The future is already here – it is just unevenly distributed.
William Gibson, author of Neuromancer. Wikipedia points out:
The word “cyberspace” (from cybernetics and space) was coined by science fiction novelist and seminal cyberpunk author William Gibson in his 1982 story “Burning Chrome” and popularized by his 1984 novel Neuromancer. The portion of Neuromancer cited in this respect is usually the following:
Cyberspace. A consensual hallucination experienced daily by billions of legitimate operators, in every nation, by children being taught mathematical concepts… A graphic representation of data abstracted from banks of every computer in the human system. Unthinkable complexity. Lines of light ranged in the nonspace of the mind, clusters and constellations of data. Like city lights, receding…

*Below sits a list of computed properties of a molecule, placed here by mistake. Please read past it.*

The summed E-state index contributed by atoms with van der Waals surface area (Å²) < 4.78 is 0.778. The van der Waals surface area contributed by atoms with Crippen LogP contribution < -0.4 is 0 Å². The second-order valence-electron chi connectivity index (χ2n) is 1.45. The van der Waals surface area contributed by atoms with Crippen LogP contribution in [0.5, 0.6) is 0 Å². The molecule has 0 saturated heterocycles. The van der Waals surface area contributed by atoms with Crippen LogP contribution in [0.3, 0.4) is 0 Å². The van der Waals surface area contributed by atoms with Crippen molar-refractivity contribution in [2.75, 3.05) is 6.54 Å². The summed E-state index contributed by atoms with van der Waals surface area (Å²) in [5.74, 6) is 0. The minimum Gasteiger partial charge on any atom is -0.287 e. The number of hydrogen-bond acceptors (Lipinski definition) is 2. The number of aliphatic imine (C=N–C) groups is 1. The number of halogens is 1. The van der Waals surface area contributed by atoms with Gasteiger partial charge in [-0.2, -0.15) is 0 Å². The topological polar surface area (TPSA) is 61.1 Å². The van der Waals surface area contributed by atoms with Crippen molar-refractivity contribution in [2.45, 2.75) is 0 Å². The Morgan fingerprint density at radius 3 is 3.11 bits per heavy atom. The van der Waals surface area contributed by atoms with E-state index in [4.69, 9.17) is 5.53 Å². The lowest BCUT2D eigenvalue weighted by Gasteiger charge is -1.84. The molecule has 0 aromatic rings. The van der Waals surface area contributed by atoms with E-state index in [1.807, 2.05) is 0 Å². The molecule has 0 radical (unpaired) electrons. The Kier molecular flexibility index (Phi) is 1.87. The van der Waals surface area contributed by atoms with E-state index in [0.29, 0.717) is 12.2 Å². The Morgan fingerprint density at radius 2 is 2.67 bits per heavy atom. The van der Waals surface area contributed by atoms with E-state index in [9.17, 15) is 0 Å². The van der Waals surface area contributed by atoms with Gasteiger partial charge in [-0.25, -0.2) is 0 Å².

Gibson later commented on the origin of the term in the 1996 documentary No Maps for These Territories:
All I knew about the word “cyberspace” when I coined it, was that it seemed like an effective buzzword. It seemed evocative and essentially meaningless. It was suggestive of something, but had no real semantic meaning, even for me, as I saw it emerge on the page.
Gibson also coined the phrase “meatspace” for the physical world contrasted with Cyberspace.